Sunday, March 01, 2009

Blogging The Deliberate Church: Part 2

In this post I want to give my thoughts on chapters 2-3 in the book, The Deliberate Church. You can read my first review here. My friend, Jeff Wright, has made his opening comments on the book here. It is worth reading, so check it out.

Chapter two is entitled, "Beginning the Work." So what is the first thing you should do when beginning ministry in the local church? The authors waste no time giving their answer. The first thing you must do is clarify the Gospel by preaching it clearly. Here the authors discuss the plague of nominalism running rampant in our churches today.

The human heart is astoundingly deceptive (Jer. 17:9), nominalism (being a Christian in name only) has spread in our churches like gangrene, and misunderstandings about the Gospel abound among professing evangelicals, especially regarding its relationship to other religions and its implications for our everyday lives. People need to hear the Gospel--whether they're professing Christians or not. (p. 43).

Words like this are music to my ears. I appreciate the authors reminding us that "the Gospel of Christ has never needed the gimmicks of man to effect conversion in the soul" (p. 44). And their suggestion that we begin with an exposition of Mark or John to let Jesus' words speak for themselves is an excellent idea.

If you are not surprised at the suggestion that the first thing one should do when beginning a ministry in the local church is clarify the Gospel, then you may be surprised by what comes next. In a section entitled "Cleaning the Rolls," the authors argue that we must make a big deal about making church membership meaningful. How serious do the authors think this is?
Most seriously of all, when we allow prolonged nonattenders to keep their names on the membership rolls, we actually help deceive them into thinking they are saved when their behavior is in fact calling their salvation into question. If membership is the church's public affirmation of a person's conversion, then to leave a nonattender on the rolls could very well be damningly deceptive. (pp. 47-48).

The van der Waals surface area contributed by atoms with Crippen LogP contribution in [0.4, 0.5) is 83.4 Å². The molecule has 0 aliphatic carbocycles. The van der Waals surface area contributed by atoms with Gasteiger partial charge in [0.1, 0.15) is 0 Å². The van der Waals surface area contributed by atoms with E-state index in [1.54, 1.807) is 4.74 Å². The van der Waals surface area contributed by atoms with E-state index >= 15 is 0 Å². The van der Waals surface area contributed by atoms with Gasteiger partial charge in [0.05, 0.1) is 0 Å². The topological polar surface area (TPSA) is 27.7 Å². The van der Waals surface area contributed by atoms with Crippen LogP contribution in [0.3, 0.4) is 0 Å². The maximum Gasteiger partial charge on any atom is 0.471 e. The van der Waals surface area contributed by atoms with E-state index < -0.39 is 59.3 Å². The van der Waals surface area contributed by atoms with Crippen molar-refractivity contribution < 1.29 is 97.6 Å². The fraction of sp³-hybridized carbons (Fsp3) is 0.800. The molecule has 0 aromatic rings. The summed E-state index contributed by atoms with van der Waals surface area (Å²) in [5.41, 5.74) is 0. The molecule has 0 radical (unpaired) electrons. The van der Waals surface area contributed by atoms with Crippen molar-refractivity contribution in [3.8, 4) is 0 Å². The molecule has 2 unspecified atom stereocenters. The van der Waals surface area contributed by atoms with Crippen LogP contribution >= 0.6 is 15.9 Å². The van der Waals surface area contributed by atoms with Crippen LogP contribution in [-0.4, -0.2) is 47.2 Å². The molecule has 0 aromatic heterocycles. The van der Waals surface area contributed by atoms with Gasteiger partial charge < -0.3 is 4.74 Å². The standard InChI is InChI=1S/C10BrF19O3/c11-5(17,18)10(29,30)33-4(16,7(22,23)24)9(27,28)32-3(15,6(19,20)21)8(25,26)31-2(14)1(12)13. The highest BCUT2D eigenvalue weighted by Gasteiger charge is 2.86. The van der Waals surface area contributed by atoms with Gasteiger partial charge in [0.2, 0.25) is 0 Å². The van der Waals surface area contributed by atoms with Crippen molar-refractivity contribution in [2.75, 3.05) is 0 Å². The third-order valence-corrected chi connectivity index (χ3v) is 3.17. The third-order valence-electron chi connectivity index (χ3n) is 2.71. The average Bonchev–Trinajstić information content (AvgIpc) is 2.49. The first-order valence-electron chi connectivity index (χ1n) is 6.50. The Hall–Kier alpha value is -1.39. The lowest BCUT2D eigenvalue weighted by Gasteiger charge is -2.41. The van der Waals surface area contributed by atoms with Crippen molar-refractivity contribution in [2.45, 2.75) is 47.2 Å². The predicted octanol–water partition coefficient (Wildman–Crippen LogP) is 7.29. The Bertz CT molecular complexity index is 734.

I think the key to affirming this quote lies with one's agreement with the idea that "membership is the church's public affirmation of a person's conversion." It is this idea that I think so many churches have a hard time with. Not agreeing with that statement is certainly a major reason why many new churches avoid having a formal membership at all. But I think this is a huge mistake. As pastors, we will be held responsible for the spiritual well-being of those we pastor (Heb 13:17), so it is important that we have some way not only for identifying those for whom we are accountable, but also for being able to say something about one's spiritual health. Commitment to the church is one biblical way of doing just that (see 1 John 2:19).

At this point I can say that the authors have made it clear by example what they mean by being deliberate. They mean taking seriously the charge to defend the Gospel, to watch over the spiritual condition of those within the church, and (in chapter 3) to seek for genuine conversions. This last issue the authors call "Doing Responsible Evangelism," the title of chapter three, a must-read chapter in this book. Here the authors discuss four essentials of the Gospel and deal with two responses that seem to be confused with a genuine response to the Gospel: praying a prayer and coming forward at a church service. The chapter concludes with an appeal to avoid entertainment and manipulation in presenting the Gospel as well as a warning against making the Gospel me-centered rather than God-centered.

In my first post on this book I began by noting this probing question found in the early pages of the book: Does the Gospel enjoy "functional centrality" in your church? This question continues to drive the ideas of this book in the next couple of chapters. After all, the Gospel is the only message the church has been entrusted with, so we had better take great care in making sure that it is the Gospel we are indeed delivering to people both inside and outside of the church.

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